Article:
Google CEO: No big deals ahead

Eric Schmidt tells Wall Street to expect more growth from online video and mobile search from Google but no major mergers.

By Paul R. La Monica, editor at large

NEW YORK ( -- Mobile advertising and online video advertising are going to be two big areas of growth for Google in the next few years, Google chairman and chief executive officer Eric Schmidt told investors at an tech industry conference Monday.

Speaking at the Morgan Stanley Technology Conference, Schmidt also said that it was "highly unlikely" that Google (Charts) would use its more than $11 billion in cash to pursue any large mergers.

Google chairman and CEO Eric Schmidt said the company is not planning to use its $11 billion cash hoard for any big mergers.
For the past year, shares of Yahoo! and Google have rarely traded in tandem. When Google's up, Yahoo is down. And this year, the opposite is the case.

He brushed aside a question about whether Google would ever be interested in buying top rival Yahoo! (Charts) by saying that it was too early for the online advertising market to be consolidating in such a major fashion.

Schmidt added that Google was not seeing any impact yet from the introduction of Yahoo's new online search platform, Panama. Yahoo's stock has surged this year on hopes that advertisers are flocking to the new system, which features improved search ranking technology that makes results for relevant for advertisers.

"The fact that there is a new and interesting advertising system does not mean it will affect us negatively. People don't advertise on just one system," he said.

Schmidt also addressed criticism of the company's capital spending plans. Some investors have worried that Google is investing too much on new projects and services.

"If we spend more, we will in fact generate more traffic, more monetizable opportunities and more revenue. There is a direct relationship between our capital spending and our revenue and market share," he said.

As for new growth opportunities, Schmidt said that one thing that he's noticed while traveling is that you can't escape the sound of cell phones.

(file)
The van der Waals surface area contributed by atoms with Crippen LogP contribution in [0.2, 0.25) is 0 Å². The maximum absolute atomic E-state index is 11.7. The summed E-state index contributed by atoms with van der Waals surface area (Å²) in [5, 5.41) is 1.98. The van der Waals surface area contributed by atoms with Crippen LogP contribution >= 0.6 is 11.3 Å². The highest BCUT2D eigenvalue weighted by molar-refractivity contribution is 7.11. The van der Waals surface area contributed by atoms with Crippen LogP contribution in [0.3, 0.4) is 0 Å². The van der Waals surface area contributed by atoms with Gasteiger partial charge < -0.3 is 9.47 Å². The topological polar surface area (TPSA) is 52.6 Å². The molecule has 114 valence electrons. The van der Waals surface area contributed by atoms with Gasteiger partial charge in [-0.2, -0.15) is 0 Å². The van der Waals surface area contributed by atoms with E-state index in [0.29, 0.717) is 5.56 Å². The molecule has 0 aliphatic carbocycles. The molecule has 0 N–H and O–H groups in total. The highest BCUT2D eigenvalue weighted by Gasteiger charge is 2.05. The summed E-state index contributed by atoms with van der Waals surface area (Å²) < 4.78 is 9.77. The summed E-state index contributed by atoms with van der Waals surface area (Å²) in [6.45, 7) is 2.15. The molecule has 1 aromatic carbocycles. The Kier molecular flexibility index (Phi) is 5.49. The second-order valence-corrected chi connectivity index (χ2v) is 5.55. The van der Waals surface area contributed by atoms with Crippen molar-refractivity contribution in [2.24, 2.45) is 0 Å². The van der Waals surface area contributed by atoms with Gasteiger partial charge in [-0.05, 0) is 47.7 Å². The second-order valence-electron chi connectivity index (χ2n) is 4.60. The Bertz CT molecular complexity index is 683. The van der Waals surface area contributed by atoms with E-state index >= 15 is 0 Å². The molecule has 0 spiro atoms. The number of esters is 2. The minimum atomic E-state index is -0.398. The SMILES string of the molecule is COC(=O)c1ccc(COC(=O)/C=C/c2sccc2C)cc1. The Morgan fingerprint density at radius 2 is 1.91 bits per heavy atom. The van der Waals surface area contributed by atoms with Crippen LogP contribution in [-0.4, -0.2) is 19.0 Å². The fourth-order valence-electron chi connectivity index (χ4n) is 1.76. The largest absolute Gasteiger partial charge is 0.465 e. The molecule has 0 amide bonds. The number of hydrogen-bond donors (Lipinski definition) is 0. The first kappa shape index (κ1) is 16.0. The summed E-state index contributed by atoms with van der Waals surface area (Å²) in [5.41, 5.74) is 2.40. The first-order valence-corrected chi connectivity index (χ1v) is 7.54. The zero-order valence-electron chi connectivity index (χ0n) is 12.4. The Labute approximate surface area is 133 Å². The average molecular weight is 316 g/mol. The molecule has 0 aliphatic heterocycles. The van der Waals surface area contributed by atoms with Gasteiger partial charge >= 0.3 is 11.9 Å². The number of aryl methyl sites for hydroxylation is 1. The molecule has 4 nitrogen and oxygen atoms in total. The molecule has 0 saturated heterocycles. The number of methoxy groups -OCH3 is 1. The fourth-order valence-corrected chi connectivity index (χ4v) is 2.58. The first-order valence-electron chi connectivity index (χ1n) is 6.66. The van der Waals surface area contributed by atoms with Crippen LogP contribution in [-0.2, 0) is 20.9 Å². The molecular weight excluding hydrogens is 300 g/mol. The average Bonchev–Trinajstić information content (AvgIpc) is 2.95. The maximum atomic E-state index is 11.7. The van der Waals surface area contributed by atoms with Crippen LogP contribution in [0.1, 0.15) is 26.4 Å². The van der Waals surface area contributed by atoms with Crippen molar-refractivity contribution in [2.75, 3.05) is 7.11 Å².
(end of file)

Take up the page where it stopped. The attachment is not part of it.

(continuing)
Specifically, Schmidt said that he expects Apple's new iPhone, which is expected to go on sale in June, should be a big hit that could help Google. Schmidt is a member of Apple's (Charts) board of directors.

"The iPhone is going to be an incredible product. It is the first full-featured phone with Internet browsing," he said.

Schmidt also said that Google has high hopes for its online video offerings. The company bought online video sharing service YouTube late last year for $1.7 billion and also operates its own Google Video service.

"Sometime in the spring of last year, online video took off. I don't know if everyone got a video camera for Easter or something but everyone started posting everything they could online. We saw this," Schmidt said, adding that the company expects to see a continued increase in the amount of online video searches and video uploads.

Schmidt did not directly discuss the controversy surrounding YouTube and copyrighted videos that are posted on the site without the consent of big media companies other than to say that media companies face "daunting" challenges such as Internet piracy, how to make money from online video and licensing issues.

Viacom (Charts), for example, demanded last month that YouTube take down videos from Viacom-owned cable networks that were not posted with Viacom's approval.

But even Schmidt conceded that although he felt the online video advertising business is "very large", he added that it is "unclear what the monetization will be like."

As such, Leslie Moonves, chief executive officer of CBS (Charts), said during a presentation at the Bear Stearns Media conference earlier Monday that his company has decided to partner with YouTube. Even though online videos were not generating any meaningful advertising revenue for the company, he said they did help raise awareness for CBS shows.

"We give YouTube our content. It is a huge promotional advantage," Moonves said. "Some of my competitors vehemently disagree and say this is the beginning of what happened in the music business. I don't agree with that. I think it's better to be inside the tent."